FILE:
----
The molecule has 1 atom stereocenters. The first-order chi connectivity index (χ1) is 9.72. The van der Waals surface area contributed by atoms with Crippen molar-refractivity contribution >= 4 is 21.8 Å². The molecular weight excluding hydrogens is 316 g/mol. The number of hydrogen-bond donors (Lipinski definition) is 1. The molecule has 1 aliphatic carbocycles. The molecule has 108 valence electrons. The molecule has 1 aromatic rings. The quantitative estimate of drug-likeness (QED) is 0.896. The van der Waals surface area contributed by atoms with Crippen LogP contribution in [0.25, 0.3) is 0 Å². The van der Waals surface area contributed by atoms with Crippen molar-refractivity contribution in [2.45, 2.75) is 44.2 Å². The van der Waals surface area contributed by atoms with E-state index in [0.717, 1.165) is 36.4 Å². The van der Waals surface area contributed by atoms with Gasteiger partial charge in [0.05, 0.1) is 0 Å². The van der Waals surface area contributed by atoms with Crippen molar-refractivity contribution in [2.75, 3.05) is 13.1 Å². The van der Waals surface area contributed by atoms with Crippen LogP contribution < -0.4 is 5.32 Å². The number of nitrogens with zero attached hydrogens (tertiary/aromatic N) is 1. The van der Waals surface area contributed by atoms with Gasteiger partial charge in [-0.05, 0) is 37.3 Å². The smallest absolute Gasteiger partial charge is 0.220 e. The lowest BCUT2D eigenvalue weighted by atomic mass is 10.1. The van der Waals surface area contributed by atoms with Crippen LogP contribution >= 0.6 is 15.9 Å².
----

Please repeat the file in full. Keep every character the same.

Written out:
The molecule has 1 atom stereocenters. The first-order chi connectivity index (χ1) is 9.72. The van der Waals surface area contributed by atoms with Crippen molar-refractivity contribution >= 4 is 21.8 Å². The molecular weight excluding hydrogens is 316 g/mol. The number of hydrogen-bond donors (Lipinski definition) is 1. The molecule has 1 aliphatic carbocycles. The molecule has 108 valence electrons. The molecule has 1 aromatic rings. The quantitative estimate of drug-likeness (QED) is 0.896. The van der Waals surface area contributed by atoms with Crippen LogP contribution in [0.25, 0.3) is 0 Å². The van der Waals surface area contributed by atoms with Crippen molar-refractivity contribution in [2.45, 2.75) is 44.2 Å². The van der Waals surface area contributed by atoms with E-state index in [0.717, 1.165) is 36.4 Å². The van der Waals surface area contributed by atoms with Gasteiger partial charge in [0.05, 0.1) is 0 Å². The van der Waals surface area contributed by atoms with Crippen molar-refractivity contribution in [2.75, 3.05) is 13.1 Å². The van der Waals surface area contributed by atoms with Crippen LogP contribution < -0.4 is 5.32 Å². The number of nitrogens with zero attached hydrogens (tertiary/aromatic N) is 1. The van der Waals surface area contributed by atoms with Gasteiger partial charge in [-0.05, 0) is 37.3 Å². The smallest absolute Gasteiger partial charge is 0.220 e. The lowest BCUT2D eigenvalue weighted by atomic mass is 10.1. The van der Waals surface area contributed by atoms with Crippen LogP contribution >= 0.6 is 15.9 Å².